Feel to pity the poor Indian women, who are continually traveling in this manner during their lives, and know no other comfort. They do all the work and are the complete slaves of their husbands. I am making some little progress in their language; long to be able to converse with them about the Saviour.
28th. – Very mountainous all the way to-day; came over another ridge; rode from 8 A.M. to 2 P.M. We thought yesterday the Indians were all going to leave us, except two or three; but not one has. They fear to, on account of the Blackfeet tribe, who would destroy them all, if they could. One of the axle-trees of the wagon broke to-day; was a little rejoiced, for we were in hopes they would leave it, and have no more trouble with it. Our rejoicing was in vain for they are making a cart of the back wheels, this afternoon, and lashing the fore wheels to it-intending to take it through in some shape or other. They are so resolute and untiring in their efforts they will probably succeed.
Had some fresh fish for breakfast and some antelope for supper, sent us by Mr. McLeod and other friends in camp. Thus the Lord provides, and smoothes all our ways for us, giving us strength.
July 29th. – Mr. Gray was quite sick this morning and inclined to fall behind. Husband and I rode with him about two hours and a half, soon after which he gave out entirely. I was sent on, and soon after husband left him to come and get the cart; but I overtook an Indian, who went back and soon met husband, and both returned to Mr. Gray. The Indian helped him on his horse, got on behind him, supported him in his arms and in this manner slowly came into camp. This was welcome relief, and all rejoiced to see them come in; for some of us had been riding seven hours, others eight, without any nourishment.
[The next sheet of the journal is missing, which contains the account of their arrival at Fort Hall, where, she says,] We were hospitably entertained by Captain Thing, who keeps the fort. It was built by Captain Wyeth, a gentleman from Boston, whom we saw at Rendezvous on his way east. Our dinner consisted of dry buffalo meat, turnips and fried bread, which was a luxury. Mountain bread is simply coarse flour and water mixed and roasted or fried in buffalo grease. To one who has had nothing but meat for a long time, this relishes well. For tea we had the same, with the addition of some stewed service berries.
The buildings of the fort are made of hewed logs, with roofs covered with mud brick chimneys and fireplaces also being built of the same; no windows, except a square hole in the roof, and in the bastion a few port holes large enough for guns only. The buildings were all enclosed in a strong log wall. This affords them a place of safety when attacked by hostile Indians, as they frequently are, the fort being in the Blackfeet country.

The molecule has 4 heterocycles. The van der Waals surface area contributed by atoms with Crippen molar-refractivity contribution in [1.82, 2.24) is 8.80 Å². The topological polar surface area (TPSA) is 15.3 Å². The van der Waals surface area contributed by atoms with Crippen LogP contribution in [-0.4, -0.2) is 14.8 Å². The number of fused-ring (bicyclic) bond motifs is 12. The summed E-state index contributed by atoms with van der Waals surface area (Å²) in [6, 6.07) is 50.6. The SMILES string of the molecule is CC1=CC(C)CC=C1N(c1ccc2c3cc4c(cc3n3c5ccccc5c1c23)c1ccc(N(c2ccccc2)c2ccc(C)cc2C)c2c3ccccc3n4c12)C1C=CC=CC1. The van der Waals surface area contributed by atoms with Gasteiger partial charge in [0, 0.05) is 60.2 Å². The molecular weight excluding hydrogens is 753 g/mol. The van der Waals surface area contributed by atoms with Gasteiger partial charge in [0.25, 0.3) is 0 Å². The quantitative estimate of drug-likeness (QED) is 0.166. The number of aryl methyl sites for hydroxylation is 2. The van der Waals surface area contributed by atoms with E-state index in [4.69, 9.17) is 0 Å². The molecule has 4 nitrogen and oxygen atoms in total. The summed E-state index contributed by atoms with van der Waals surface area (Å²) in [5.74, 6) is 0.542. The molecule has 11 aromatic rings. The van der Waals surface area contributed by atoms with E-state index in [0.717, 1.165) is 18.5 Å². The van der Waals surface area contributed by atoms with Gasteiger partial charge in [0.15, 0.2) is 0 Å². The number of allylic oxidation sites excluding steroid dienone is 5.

Since dinner we visited the garden and corn fields. The turnips in the garden appeared thrifty – the tops very large and tall, but the roots small. The peas looked small; but most of them had been gathered by the mice. Saw a few onions, that were going to seed, which looked quite natural. This was all the garden contained. He told us his own did extremely well until the 8th of June, when the frost of one night completely prostrated it. It has since came up again, but does not look as well as it did before. This is their first attempt at cultivation.
The buildings at Fort William, on Laramie Fork of the Platte, are made the same, but are larger and more finished than here. Here we have stools to sit on – there we had very comfortable chairs, bottomed with buffalo skin. Thus you see we have a house of entertainment almost or quite as often as Christian of the Pilgrim’s Progress did. We expect one more before we get to Walla Walla; that is Snake Fort [Boise], belonging to Mr. McKay, who is journeying with us.
From this on our company will be small. The Indians all leave us to-day except one or two who go with us to assist in driving the cattle – Kentuck, who went with Mr. Parker last year, and the chief, Rottenbelly. The whole tribe are exceedingly anxious to have us go with them. They use every argument they can invent to prevail on us to do so – and not only argument but strategy. We all think it not best; we are very much fatigued, and wish to get through as soon as possible. To go with them would take us two months or more, when now we expect to go to Walla Walla in twenty-five days. When we get there rest will be sweet to us; so will it be to the Christian when he gets to Heaven. Will father and mother get there before I do? If so, then they will be ready to greet me on the threshold. Here we have raised our Ebenezer saying, “Hitherto the Lord hath helped us.” Now we leave it and pass on. Our animals are nearly ready. It is now half-past two and we expect to go but a short distance and encamp.